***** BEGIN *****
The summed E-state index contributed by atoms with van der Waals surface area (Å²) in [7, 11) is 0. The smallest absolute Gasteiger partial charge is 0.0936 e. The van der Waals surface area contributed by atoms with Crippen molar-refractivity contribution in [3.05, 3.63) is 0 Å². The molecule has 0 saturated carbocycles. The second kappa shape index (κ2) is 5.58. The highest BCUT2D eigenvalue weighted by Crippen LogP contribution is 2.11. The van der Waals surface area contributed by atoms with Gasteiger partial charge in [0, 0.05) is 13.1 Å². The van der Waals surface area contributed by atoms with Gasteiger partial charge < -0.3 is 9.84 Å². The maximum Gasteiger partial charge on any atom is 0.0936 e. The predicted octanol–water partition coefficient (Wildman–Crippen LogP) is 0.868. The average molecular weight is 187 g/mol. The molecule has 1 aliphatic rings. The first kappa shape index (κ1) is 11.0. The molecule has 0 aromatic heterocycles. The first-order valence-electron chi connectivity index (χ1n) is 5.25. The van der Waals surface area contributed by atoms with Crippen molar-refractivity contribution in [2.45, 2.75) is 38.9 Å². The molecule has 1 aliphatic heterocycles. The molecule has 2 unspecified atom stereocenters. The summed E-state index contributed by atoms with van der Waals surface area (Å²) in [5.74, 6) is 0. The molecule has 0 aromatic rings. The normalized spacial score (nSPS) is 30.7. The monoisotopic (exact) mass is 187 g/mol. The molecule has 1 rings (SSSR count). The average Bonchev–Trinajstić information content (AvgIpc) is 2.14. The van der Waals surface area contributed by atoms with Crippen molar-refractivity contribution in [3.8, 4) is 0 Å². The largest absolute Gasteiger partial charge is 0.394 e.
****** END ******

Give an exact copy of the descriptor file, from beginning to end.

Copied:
The summed E-state index contributed by atoms with van der Waals surface area (Å²) in [7, 11) is 0. The smallest absolute Gasteiger partial charge is 0.0936 e. The van der Waals surface area contributed by atoms with Crippen molar-refractivity contribution in [3.05, 3.63) is 0 Å². The molecule has 0 saturated carbocycles. The second kappa shape index (κ2) is 5.58. The highest BCUT2D eigenvalue weighted by Crippen LogP contribution is 2.11. The van der Waals surface area contributed by atoms with Gasteiger partial charge in [0, 0.05) is 13.1 Å². The van der Waals surface area contributed by atoms with Gasteiger partial charge < -0.3 is 9.84 Å². The maximum Gasteiger partial charge on any atom is 0.0936 e. The predicted octanol–water partition coefficient (Wildman–Crippen LogP) is 0.868. The average molecular weight is 187 g/mol. The molecule has 1 aliphatic rings. The first kappa shape index (κ1) is 11.0. The molecule has 0 aromatic heterocycles. The first-order valence-electron chi connectivity index (χ1n) is 5.25. The van der Waals surface area contributed by atoms with Crippen molar-refractivity contribution in [2.45, 2.75) is 38.9 Å². The molecule has 1 aliphatic heterocycles. The molecule has 2 unspecified atom stereocenters. The summed E-state index contributed by atoms with van der Waals surface area (Å²) in [5.74, 6) is 0. The molecule has 0 aromatic rings. The normalized spacial score (nSPS) is 30.7. The monoisotopic (exact) mass is 187 g/mol. The molecule has 1 rings (SSSR count). The average Bonchev–Trinajstić information content (AvgIpc) is 2.14. The van der Waals surface area contributed by atoms with Crippen molar-refractivity contribution in [3.8, 4) is 0 Å². The largest absolute Gasteiger partial charge is 0.394 e.